Vibrato, the pulsating change of a pitch, is used almost continuously in opera, while musical theater singers often save vibrato for the end of a sustained note or may remove it altogether. Enunciation is also a priority for musical theater as opposed to opera, with musical quality sometimes sacrificed in order to be understood.
“The vocal range in an operatic score, whether for grand opera or intimate chamber opera, is different than the type of singing needed to perform a pop score for a contemporary musical,” Ziemba said. “Traditional musicals, however, like Rodgers & Hammerstein, Lerner & Lowe, Kurt Weill and some Sondheim, are classically-based, musically, and require some voices of operatic proportion and quality.”
While music is generally champion in opera, MOT Assistant Music Director and Chorus Master Suzanne said things are changing.
“Opera singers are being cast not only vocally but how they fit the character, and musicals have actors who are trained as legit singers too,” she said. “The two are so closely related–it’s hard to define, but easier to understand when you hear it.”
Opera singers train for years to hone and perfect the quality of their voices, which includes learning to sing to be heard throughout an entire opera house without the assistance of a microphone. This level of projection requires full-body exertion, so much so that opera singers rarely sing more than three performances a week and almost never back-to-back.
Musical theater performers are assisted through microphone amplification, requiring less effort to project their voices throughout an entire theater. As a result, musical theater singers are typically expected to perform up to eight shows a week, including back-to-back matinee and evening performances.
Ziemba said the modern instrumentation in many musical theater shows also requires the use of amplification.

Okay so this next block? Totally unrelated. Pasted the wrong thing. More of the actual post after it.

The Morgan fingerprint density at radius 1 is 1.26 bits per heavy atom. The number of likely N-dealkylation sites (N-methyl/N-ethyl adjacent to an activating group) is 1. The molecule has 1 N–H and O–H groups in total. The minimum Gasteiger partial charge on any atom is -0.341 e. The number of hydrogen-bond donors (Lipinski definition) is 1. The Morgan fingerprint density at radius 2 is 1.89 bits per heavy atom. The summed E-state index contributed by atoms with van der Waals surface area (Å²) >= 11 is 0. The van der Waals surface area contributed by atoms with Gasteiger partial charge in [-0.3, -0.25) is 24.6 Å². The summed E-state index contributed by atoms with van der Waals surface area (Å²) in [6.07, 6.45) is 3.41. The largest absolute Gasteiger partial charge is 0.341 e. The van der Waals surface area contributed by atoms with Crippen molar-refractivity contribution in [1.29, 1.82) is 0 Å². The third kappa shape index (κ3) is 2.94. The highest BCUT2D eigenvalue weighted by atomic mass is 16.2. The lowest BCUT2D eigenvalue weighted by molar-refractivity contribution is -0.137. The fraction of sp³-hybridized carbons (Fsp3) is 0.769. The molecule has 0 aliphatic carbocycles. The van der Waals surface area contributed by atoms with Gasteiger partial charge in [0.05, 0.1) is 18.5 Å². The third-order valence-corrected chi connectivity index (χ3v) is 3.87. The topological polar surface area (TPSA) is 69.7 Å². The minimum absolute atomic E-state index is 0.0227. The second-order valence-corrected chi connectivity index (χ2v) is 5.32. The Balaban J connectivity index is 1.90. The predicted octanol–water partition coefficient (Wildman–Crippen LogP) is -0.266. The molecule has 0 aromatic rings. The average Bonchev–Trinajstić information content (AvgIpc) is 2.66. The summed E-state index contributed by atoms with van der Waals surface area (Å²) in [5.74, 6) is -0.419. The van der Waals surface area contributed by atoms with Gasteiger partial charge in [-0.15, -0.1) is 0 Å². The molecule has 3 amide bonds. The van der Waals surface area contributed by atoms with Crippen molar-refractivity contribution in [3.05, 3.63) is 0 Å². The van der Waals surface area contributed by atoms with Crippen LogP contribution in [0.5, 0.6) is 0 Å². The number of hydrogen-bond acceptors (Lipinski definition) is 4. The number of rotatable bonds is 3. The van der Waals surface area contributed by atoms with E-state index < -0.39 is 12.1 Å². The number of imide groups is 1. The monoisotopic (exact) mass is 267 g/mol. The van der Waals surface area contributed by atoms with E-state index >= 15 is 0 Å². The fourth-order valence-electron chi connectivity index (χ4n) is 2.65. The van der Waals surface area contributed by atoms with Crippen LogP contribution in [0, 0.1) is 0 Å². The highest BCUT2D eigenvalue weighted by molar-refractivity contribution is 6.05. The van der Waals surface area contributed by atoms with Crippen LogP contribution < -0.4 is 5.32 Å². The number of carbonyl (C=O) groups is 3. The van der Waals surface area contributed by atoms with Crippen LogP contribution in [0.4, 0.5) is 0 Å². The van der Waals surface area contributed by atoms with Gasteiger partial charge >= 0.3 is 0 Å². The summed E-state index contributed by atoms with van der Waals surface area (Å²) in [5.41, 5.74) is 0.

“The theatre-going public has become used to hearing voices through microphones,” she said. “The instrumentation in many musical theater orchestras is created by electronic synthesizers which a vocalist’s sound must be ‘mixed’ with instead of competing to be heard.”
While not a requirement, operas are typically performed in foreign languages while musicals are performed in English. Opera originated in Europe, which is why the classics tend to be sung in Italian, French or German. Musical theater, rather, is an American art form.
However, as opera has become popular worldwide, more and more are composed in other languages, including English. Additionally, both musicals and operas are often translated and sung in different languages than their original.
What about Sweeney Todd?
“Sweeney is one of those works that is certainly a crossover,” said Acton. “It has demands for specific singers that are more operatic, yet need the acting skills necessary in traditional musicals.”
White said he considers Sweeney Todd an opera, because it possesses a lot of death and great suffering and is quite dramatic in its writing. However, he said the in-between nature of the work is found within the music itself, especially in the difference in the characters’ social classes. While the role of Joanna sings in a high register, Mrs. Lovett belts in a cockney accent. Others, like Sweeney Todd himself or Adolfo Pirelli can float somewhere in-between.
“You don’t have to be an opera singer to play Pirelli,” he said, “but you have to be a damn good singer.”
For Hackmann, Sweeney Todd offers opera and musical theater the best of both worlds.
“Sweeney is an unequaled work of genius in many facets,” he said. “But the marriage of the epic and sophisticated score, the gripping and macabre examination of human emotion and, most prominently, vengeance in the story, make it a worthwhile venture. It has endless challenges and delights for the performers and audiences in equal measure.”
~By Erica Hobbs